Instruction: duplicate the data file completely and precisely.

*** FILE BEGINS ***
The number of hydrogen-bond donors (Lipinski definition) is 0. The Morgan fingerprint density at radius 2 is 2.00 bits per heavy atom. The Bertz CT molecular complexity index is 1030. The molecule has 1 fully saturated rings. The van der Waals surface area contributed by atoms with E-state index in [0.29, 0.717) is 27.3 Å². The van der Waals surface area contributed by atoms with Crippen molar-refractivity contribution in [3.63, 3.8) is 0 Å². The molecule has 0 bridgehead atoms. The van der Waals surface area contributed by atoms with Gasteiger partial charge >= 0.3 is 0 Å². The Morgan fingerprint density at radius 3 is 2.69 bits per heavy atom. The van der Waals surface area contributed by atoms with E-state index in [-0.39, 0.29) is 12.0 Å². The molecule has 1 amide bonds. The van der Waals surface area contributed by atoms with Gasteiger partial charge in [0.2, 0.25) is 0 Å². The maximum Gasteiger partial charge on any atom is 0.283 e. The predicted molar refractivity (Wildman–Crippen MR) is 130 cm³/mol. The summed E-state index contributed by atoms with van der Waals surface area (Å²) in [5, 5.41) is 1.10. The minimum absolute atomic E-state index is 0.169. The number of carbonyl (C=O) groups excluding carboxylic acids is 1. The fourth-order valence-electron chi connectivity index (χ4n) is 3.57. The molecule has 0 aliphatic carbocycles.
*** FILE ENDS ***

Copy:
The number of hydrogen-bond donors (Lipinski definition) is 0. The Morgan fingerprint density at radius 2 is 2.00 bits per heavy atom. The Bertz CT molecular complexity index is 1030. The molecule has 1 fully saturated rings. The van der Waals surface area contributed by atoms with E-state index in [0.29, 0.717) is 27.3 Å². The van der Waals surface area contributed by atoms with Crippen molar-refractivity contribution in [3.63, 3.8) is 0 Å². The molecule has 0 bridgehead atoms. The van der Waals surface area contributed by atoms with Gasteiger partial charge >= 0.3 is 0 Å². The Morgan fingerprint density at radius 3 is 2.69 bits per heavy atom. The van der Waals surface area contributed by atoms with E-state index in [-0.39, 0.29) is 12.0 Å². The molecule has 1 amide bonds. The van der Waals surface area contributed by atoms with Gasteiger partial charge in [0.2, 0.25) is 0 Å². The maximum Gasteiger partial charge on any atom is 0.283 e. The predicted molar refractivity (Wildman–Crippen MR) is 130 cm³/mol. The summed E-state index contributed by atoms with van der Waals surface area (Å²) in [5, 5.41) is 1.10. The minimum absolute atomic E-state index is 0.169. The number of carbonyl (C=O) groups excluding carboxylic acids is 1. The fourth-order valence-electron chi connectivity index (χ4n) is 3.57. The molecule has 0 aliphatic carbocycles.